That’s a lot to take in, but this is ITSM summed up for me.
It has evolved rapidly and progressed so much that terms such as the ‘Information Age’ or ‘The 4th Industrial Revolution’ are often used. Along with this, our approaches to work are also rapidly transforming.
Take, for example, all the changes within the last few decades. It was way back in 1989 that the first version of the Information Technology Infrastructure Library, aka ITIL, emerged. ITIL was partly in response to the UK government’s desire to standardise how we deliver IT services and became the de-facto approach to what became known as ITSM.
ITIL v2 followed this in 2001, ITIL v3 in 2007, and ITIL 4 in 2019.
As ITSM evolved, so did the ways of delivering Information Technology services. LEAN processes emerged in 1991, with the Agile Manifesto launched by a group of software engineers in 2001.
Service Integration and Management, aka SIAM, was developed in 2005. An evolution was required as organisations entrusted multiple partners to deliver IT services; they needed a strategic approach to managing these suppliers via a single ‘service integrator’.
DevOps, aka Development Operations, was developed from 2007 through 2008 to improve an organisation’s way of working when it came to delivering IT applications and services in a speedy and controlled manner.
And so, as we arrive in 2024, we have witnessed an evolution occurring over approximately 40 years that continues at pace. This evolution shows no signs of slowing, but as a cautionary tale, I’d like to close by saying – we are still a young industry, but we are an industry that can learn as much from looking at our past as we can from using technology to drive our future.
Work with your people, understand their ‘values’ and use this to co-create great ITSM solutions for your colleagues and customers; if you do this, you won’t go wrong.
David Barrow has recently celebrated 30 years working in the IT ‘service’ industry, a career that began building personal computers has led to his working with high-performing global teams across multiple industries in complex environments to deliver value to their colleagues, customers, and partners.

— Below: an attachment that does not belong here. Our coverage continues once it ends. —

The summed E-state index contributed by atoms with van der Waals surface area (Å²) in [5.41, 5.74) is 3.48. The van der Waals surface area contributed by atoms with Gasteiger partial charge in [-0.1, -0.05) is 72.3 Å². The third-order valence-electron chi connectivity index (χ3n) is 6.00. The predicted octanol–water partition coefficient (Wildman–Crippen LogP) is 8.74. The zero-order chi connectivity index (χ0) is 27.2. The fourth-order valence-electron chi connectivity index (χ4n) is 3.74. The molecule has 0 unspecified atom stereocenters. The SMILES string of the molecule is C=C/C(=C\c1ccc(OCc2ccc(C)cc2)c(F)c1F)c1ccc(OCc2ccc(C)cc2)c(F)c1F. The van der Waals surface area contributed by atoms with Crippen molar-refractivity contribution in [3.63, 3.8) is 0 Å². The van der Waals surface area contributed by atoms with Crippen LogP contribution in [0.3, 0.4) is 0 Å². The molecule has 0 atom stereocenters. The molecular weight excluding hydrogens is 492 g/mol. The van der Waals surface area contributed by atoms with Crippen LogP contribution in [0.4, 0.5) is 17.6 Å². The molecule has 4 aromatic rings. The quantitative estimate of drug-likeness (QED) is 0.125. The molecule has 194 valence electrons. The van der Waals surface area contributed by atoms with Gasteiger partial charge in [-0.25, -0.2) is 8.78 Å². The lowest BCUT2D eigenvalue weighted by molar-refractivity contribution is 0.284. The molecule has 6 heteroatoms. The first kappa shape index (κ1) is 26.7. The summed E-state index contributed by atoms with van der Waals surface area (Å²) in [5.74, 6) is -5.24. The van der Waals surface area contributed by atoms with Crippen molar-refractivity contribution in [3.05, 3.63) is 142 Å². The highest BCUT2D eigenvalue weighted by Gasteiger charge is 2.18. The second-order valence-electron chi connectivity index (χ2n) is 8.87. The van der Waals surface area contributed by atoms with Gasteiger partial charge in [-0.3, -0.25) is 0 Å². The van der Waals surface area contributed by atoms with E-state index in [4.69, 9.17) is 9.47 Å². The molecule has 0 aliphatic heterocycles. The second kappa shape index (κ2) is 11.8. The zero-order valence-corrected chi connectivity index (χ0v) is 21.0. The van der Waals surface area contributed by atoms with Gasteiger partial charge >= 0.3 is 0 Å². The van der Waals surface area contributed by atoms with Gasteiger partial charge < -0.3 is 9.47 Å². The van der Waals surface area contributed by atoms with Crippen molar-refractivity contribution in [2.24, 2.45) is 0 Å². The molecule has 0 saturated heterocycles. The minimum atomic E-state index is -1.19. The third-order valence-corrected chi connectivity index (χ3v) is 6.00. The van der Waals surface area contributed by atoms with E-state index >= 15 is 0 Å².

David is an ITIL 4 Strategic Leader, recognised by BCS, The Chartered Institute for IT, as a Chartered IT Professional and Fellow. David has presented to global C-Level audiences on the ‘10 Steps to Digital Transformation’ with EXIN and the IFDC.
He is also a committee member of the British Standards Institute (BSI), British Computer Society (BCS) & International Organization for Standardization (ISO), discussing all things service management.
In 2022 David published ‘Co-creating value in organisations with ITIL 4’, released via The Stationery Office (TSO) under license by AXELOS and PeopleCert.
These words are summarised and extracted from my recently released book titled ‘An Education in Service Management’ You can learn more and buy your copy here: https://www.itgovernance.co.uk/shop/product/an-education-in-service-management-a-guide-to-building-a-successful-service-management-career-and-delivering-organisational-success
Disclaimer: The ideas, views, and opinions expressed in this article are those of the author and do not necessarily reflect the views of International Institute for Learning or any entities they represent.